When I first signed up for this class, I honestly didn't really know what to expect. Walking into the first class, I mused that my mediocre drawing skills wouldn't measure up to some people's since I was never serious about being an artist or the like. My mom had been a sketch artist and was a phenomenal artist, but I had inherited maybe half of her talent, if that. I had taken ceramics in high school and thoroughly enjoyed it, but I knew that aside from drawing animals, I had no chance at sketching humans, buildings, or even creative doodles.
After walking around the room the first day when everyone had completed their study drawings, I knew I was right. What was I doing in this class? In the beginning, I couldn't say I loved the class, but as I developed more of the basic drawing skills (that I never learned from formal teaching), I began to enjoy it. As much as I loved the getaway from menial, everyday biology problems, a part of me hated that I always took so long with drawing as my (slight) OCD caused me to pour over every single detail of a drawing. And when all that time added up going over every detail of a huge sketchbook page, I have to say I did rush parts of my drawings sometimes.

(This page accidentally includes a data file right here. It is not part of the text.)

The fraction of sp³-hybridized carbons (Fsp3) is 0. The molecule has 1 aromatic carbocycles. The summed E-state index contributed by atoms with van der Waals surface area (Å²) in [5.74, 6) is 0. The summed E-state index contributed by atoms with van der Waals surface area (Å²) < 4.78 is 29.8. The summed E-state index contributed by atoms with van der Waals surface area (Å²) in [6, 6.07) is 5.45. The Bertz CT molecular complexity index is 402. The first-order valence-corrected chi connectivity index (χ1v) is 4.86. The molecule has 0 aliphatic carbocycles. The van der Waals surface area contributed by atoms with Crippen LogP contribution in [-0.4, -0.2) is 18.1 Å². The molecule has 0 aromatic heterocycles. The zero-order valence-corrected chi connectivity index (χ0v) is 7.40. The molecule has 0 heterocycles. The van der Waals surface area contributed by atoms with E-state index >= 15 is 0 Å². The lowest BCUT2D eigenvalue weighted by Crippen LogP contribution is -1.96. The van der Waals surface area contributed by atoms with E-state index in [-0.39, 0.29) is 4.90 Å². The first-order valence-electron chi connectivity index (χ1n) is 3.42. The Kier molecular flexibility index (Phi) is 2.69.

In the end, though, I think the pros of taking this class outweighed the con of spending a lot of time on it. For example, in high school, I always loved reading into the messages of literature. Near the end of our class when we started to delve into creating messages and themes into our drawings, I enjoyed exploring the ways I could utilize my new drawing techniques to convey what I wanted to say to my audience. I also found it interesting that nearly every other person had their own style and way of delivering messages through their pieces - whether intentional or not. Creating titles for my last two drawings was a fun task and I'd like to say I had a knack for making up witty or clever titles as well.